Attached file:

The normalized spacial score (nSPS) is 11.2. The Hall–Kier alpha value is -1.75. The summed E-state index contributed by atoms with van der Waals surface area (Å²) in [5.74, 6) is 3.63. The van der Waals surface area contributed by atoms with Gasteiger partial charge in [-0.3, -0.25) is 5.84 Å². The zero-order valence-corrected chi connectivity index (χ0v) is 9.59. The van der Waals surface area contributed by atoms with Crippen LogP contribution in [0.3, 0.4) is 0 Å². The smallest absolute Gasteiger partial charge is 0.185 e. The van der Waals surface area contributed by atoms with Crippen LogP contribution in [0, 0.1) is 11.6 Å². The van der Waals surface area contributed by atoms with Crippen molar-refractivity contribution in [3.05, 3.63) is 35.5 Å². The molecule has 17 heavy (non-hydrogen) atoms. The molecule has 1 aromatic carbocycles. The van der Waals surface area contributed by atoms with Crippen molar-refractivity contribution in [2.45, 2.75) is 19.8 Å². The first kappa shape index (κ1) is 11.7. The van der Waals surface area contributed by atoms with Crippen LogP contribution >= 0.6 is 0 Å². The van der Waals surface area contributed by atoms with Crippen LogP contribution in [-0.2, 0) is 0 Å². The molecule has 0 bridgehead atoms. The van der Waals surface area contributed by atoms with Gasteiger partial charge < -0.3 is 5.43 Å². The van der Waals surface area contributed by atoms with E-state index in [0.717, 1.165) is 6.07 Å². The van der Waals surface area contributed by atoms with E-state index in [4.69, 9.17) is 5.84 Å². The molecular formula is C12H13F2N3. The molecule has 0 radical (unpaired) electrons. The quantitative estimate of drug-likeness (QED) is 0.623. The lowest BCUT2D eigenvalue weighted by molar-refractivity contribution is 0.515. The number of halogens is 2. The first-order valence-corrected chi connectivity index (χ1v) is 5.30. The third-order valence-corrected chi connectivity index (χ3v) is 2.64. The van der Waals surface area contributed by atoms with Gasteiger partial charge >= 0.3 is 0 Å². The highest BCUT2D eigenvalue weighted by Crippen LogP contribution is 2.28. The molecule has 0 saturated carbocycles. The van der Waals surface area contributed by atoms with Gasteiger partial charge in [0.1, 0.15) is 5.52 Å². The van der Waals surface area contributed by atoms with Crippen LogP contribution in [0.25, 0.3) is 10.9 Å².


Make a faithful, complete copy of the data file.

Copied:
The normalized spacial score (nSPS) is 11.2. The Hall–Kier alpha value is -1.75. The summed E-state index contributed by atoms with van der Waals surface area (Å²) in [5.74, 6) is 3.63. The van der Waals surface area contributed by atoms with Gasteiger partial charge in [-0.3, -0.25) is 5.84 Å². The zero-order valence-corrected chi connectivity index (χ0v) is 9.59. The van der Waals surface area contributed by atoms with Crippen LogP contribution in [0.3, 0.4) is 0 Å². The smallest absolute Gasteiger partial charge is 0.185 e. The van der Waals surface area contributed by atoms with Crippen LogP contribution in [0, 0.1) is 11.6 Å². The van der Waals surface area contributed by atoms with Crippen molar-refractivity contribution in [3.05, 3.63) is 35.5 Å². The molecule has 17 heavy (non-hydrogen) atoms. The molecule has 1 aromatic carbocycles. The van der Waals surface area contributed by atoms with Crippen molar-refractivity contribution in [2.45, 2.75) is 19.8 Å². The first kappa shape index (κ1) is 11.7. The van der Waals surface area contributed by atoms with Crippen LogP contribution >= 0.6 is 0 Å². The van der Waals surface area contributed by atoms with Crippen LogP contribution in [-0.2, 0) is 0 Å². The molecule has 0 bridgehead atoms. The van der Waals surface area contributed by atoms with Gasteiger partial charge < -0.3 is 5.43 Å². The van der Waals surface area contributed by atoms with E-state index in [0.717, 1.165) is 6.07 Å². The van der Waals surface area contributed by atoms with E-state index in [4.69, 9.17) is 5.84 Å². The molecular formula is C12H13F2N3. The molecule has 0 radical (unpaired) electrons. The quantitative estimate of drug-likeness (QED) is 0.623. The lowest BCUT2D eigenvalue weighted by molar-refractivity contribution is 0.515. The number of halogens is 2. The first-order valence-corrected chi connectivity index (χ1v) is 5.30. The third-order valence-corrected chi connectivity index (χ3v) is 2.64. The van der Waals surface area contributed by atoms with Gasteiger partial charge >= 0.3 is 0 Å². The highest BCUT2D eigenvalue weighted by Crippen LogP contribution is 2.28. The molecule has 0 saturated carbocycles. The van der Waals surface area contributed by atoms with Gasteiger partial charge in [0.1, 0.15) is 5.52 Å². The van der Waals surface area contributed by atoms with Crippen LogP contribution in [0.25, 0.3) is 10.9 Å².